23.07.2021 change 23.07.2021

Polish scientists develop innovative fluid for storing organs for transplantation

Credit: Fotolia Credit: Fotolia

Gdańsk specialists have developed an innovative fluid for storing organs and increasing the effectiveness of their transplantation.

Called Transmedium Transplant Fluid (TTF), and especially directed at kidneys, the new process will improve the patients’ quality of life as the transplanted organs will be in better condition.

Successful transplantation depends not only on the skills of the surgical team, but also on the quality of the donor organ, which, in turn, largely depends on how the organ had been stored before the procedure. 

Dr. Marzena Paluch-Skowrońska, an expert in the design, implementation and marketing of new technologies in the field of Life Science, Vice President for R&D at Transmedium Sp. z o.o. said: “The composition of TTF will reduce the percentage of possible complications and thus increase the probability of success, which may be of key importance in clinically difficult cases.”

The duration of ischaemia under conditions of hypothermia (cooling) of organs is of key importance. The innovative TTF formula is based on the composition of substances that improve the effectiveness of this process during cold renal hypothermia and have anti-inflammatory, antiviral and protective effects.

Professor Michał Woźniak, one of the inventors of TTF, head of the Chair and Department of Medical Chemistry of the Medical University of Gdańsk said: “The breakthrough competitive advantage of TTF over other fluids is its cytoprotective function, responsible at the cellular level for the correct structuring and stabilization of the cytoskeleton (intracellular protein structures ensuring the spatial and dynamic organization of the cell). It has a greater protective potential for transplanted organs, unique bioprotective properties, including multifactorial antioxidative and protective properties against free radicals. TTF also reduces the adverse chemical processes taking place in the tissues of the stored organ, including undesirable toxic effects or cell swelling. TTF also provides maximum capacity for endothelial cell regeneration.”

Studies have shown that TTF makes the transplanted organ function faster after surgery. Currently, 3 to 40 percent kidneys require several weeks of dialysis after implantation. The new fluid may significantly reduce this percentage and, above all, improve the quality of life of many patients after transplantation. Currently used fluids require supplementing them with an additional ingredient during the transplantation, which makes the procedure difficult. TTF is also extremely easy to store. The recommended temperature of 4-25 degrees C can be provided by a medical device storage system available in every hospital.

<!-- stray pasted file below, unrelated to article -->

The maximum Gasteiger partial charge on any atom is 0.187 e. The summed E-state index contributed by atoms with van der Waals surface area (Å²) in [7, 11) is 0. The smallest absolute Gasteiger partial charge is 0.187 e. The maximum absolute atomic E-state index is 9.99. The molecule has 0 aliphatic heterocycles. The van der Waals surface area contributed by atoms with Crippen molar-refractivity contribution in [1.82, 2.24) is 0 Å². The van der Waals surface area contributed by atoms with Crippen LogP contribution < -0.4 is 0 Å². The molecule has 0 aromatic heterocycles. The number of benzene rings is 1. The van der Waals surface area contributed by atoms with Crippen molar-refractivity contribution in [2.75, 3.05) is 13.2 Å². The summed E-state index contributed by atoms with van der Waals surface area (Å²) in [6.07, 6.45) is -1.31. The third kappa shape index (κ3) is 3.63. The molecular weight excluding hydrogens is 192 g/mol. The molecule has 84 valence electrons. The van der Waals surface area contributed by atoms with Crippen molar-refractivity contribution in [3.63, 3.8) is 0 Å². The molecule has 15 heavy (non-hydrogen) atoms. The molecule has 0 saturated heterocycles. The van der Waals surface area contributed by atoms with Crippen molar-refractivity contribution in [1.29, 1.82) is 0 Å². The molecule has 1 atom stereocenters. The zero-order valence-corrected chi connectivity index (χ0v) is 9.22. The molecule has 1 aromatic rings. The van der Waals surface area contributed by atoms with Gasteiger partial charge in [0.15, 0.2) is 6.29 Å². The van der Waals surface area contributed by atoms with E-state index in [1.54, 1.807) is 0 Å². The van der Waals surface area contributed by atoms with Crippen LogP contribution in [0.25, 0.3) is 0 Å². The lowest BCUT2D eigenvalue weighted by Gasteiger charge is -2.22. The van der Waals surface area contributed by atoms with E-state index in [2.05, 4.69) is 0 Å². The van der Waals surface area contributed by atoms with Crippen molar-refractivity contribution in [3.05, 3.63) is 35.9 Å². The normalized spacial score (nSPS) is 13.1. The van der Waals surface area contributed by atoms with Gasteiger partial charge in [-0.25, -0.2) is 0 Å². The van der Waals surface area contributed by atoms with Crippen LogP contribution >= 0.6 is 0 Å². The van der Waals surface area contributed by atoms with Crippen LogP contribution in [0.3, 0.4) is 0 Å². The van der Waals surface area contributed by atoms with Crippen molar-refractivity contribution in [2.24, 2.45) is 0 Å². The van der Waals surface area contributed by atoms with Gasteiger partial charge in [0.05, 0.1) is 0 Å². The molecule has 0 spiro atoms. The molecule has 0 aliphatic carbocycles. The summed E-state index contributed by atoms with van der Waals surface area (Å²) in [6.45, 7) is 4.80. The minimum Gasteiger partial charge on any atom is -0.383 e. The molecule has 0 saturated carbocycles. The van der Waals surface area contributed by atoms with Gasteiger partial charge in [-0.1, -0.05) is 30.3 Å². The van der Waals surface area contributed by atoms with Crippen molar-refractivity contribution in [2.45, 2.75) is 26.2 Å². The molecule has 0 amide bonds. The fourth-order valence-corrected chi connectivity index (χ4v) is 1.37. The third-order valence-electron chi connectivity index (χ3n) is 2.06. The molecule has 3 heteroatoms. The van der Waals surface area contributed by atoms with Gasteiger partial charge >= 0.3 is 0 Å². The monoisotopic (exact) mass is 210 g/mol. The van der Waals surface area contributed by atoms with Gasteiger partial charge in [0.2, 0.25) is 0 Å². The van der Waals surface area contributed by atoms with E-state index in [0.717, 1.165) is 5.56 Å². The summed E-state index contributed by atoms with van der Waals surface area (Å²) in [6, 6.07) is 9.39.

The time between the collection of a heart, lung or intestine and transplantation may not exceed 4-6 hours. The kidney can be stored the longest, up to 40 hours. 

Dr. Paluch-Skowrońska said: “TTF creates an environment similar to natural immersion in the intracellular fluid and guarantees the highest quality of protection and, consequently, also extends the possible organ storage time. And although surgeons will always strive to shorten the period from donation to implantation, this feature of TTF gives them additional time for unforeseen, random situations.”

The University Clinical Centre in Gdańsk is one of the leading transplant centres in Poland. Since 1980, the centre's doctors have performed over 2,000 kidney transplants. The TTF fluid was granted a domestic patent (by the Polish Patent Office) and an international patent (European Patent Office).

Professor Michał Woźniak is an expert in the field of medical chemistry. He is involved in research on the mechanisms of free radical signalling in the pathogenesis of human diseases, including acute pancreatitis, cancer and the aging process. He has published over 150 original research papers in international peer-reviewed journals with a biochemical and clinical profile. He conducted scientific research and lectured in Nagoya (Japan), Ancona (Italy), Bradford (UK) and Antwerp (Belgium).

Professor Ryszard Tomasz Smoleński, head of the Chair and Department of Biochemistry at the Medical University of Gdańsk, is also involved in the project. The specialist deals with the metabolism of nucleotides and energy changes in the heart. He led the Heart Metabolism Research Group at the Heart Science Centre, Imperial College London. He collaborates with research centres in the UK, Germany, the Netherlands, Italy and the US. He worked on the preparation of new procedures for the protection of organs for transplantation during transport.

The third originator of the TTF fluid is Dr. Narzyst Knap, assistant professor at the Department of Medical Chemistry of the Medical University of Gdańsk. He conducts research on the broadly understood oxidative stress in many diseases, such as cancer and chronic renal failure. He also deals with computational chemistry methods related to the assessment of the potential of natural metabolites and xenobiotics, aimed at searching for and designing new drugs and their carriers.

The scientific expert in the field of clinical and surgical aspects of transplantation in the work on the fluid formula is Professor Zbigniew Śledziński, retired Head of the Department and Clinic of General, Endocrine and Transplant Surgery at the Medical University of Gdańsk. He is a recognized expert in the field of organ transplantation and has made a great contribution to its development in Gdańsk. His efforts led to the opening of the Liver Transplant Centre at the University Clinical Centre in Gdańsk. For many years he was a provincial consultant for clinical transplantation.

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